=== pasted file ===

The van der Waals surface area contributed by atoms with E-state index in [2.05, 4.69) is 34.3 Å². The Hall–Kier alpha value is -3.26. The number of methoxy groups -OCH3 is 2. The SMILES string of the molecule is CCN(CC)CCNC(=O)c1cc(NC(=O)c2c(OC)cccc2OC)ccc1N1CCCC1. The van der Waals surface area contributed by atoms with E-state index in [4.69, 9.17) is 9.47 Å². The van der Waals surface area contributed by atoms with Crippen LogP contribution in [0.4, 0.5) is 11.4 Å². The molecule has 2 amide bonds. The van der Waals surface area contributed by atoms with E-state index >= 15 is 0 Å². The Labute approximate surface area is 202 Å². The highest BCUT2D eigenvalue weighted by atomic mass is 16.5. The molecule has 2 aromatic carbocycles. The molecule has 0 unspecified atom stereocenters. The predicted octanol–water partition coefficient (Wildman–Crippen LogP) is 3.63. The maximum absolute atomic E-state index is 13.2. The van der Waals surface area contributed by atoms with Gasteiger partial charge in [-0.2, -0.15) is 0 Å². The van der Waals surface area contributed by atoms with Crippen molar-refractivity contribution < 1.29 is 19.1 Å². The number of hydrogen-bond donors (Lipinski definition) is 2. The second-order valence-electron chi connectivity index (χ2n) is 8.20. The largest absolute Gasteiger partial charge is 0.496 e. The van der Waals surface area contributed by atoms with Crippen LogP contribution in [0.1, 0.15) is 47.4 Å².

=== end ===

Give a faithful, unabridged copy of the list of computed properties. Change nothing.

The van der Waals surface area contributed by atoms with E-state index in [2.05, 4.69) is 34.3 Å². The Hall–Kier alpha value is -3.26. The number of methoxy groups -OCH3 is 2. The SMILES string of the molecule is CCN(CC)CCNC(=O)c1cc(NC(=O)c2c(OC)cccc2OC)ccc1N1CCCC1. The van der Waals surface area contributed by atoms with E-state index in [4.69, 9.17) is 9.47 Å². The van der Waals surface area contributed by atoms with Crippen LogP contribution in [0.4, 0.5) is 11.4 Å². The molecule has 2 amide bonds. The van der Waals surface area contributed by atoms with E-state index >= 15 is 0 Å². The Labute approximate surface area is 202 Å². The highest BCUT2D eigenvalue weighted by atomic mass is 16.5. The molecule has 2 aromatic carbocycles. The molecule has 0 unspecified atom stereocenters. The predicted octanol–water partition coefficient (Wildman–Crippen LogP) is 3.63. The maximum absolute atomic E-state index is 13.2. The van der Waals surface area contributed by atoms with Gasteiger partial charge in [-0.2, -0.15) is 0 Å². The van der Waals surface area contributed by atoms with Crippen molar-refractivity contribution < 1.29 is 19.1 Å². The number of hydrogen-bond donors (Lipinski definition) is 2. The second-order valence-electron chi connectivity index (χ2n) is 8.20. The largest absolute Gasteiger partial charge is 0.496 e. The van der Waals surface area contributed by atoms with Crippen LogP contribution in [0.1, 0.15) is 47.4 Å².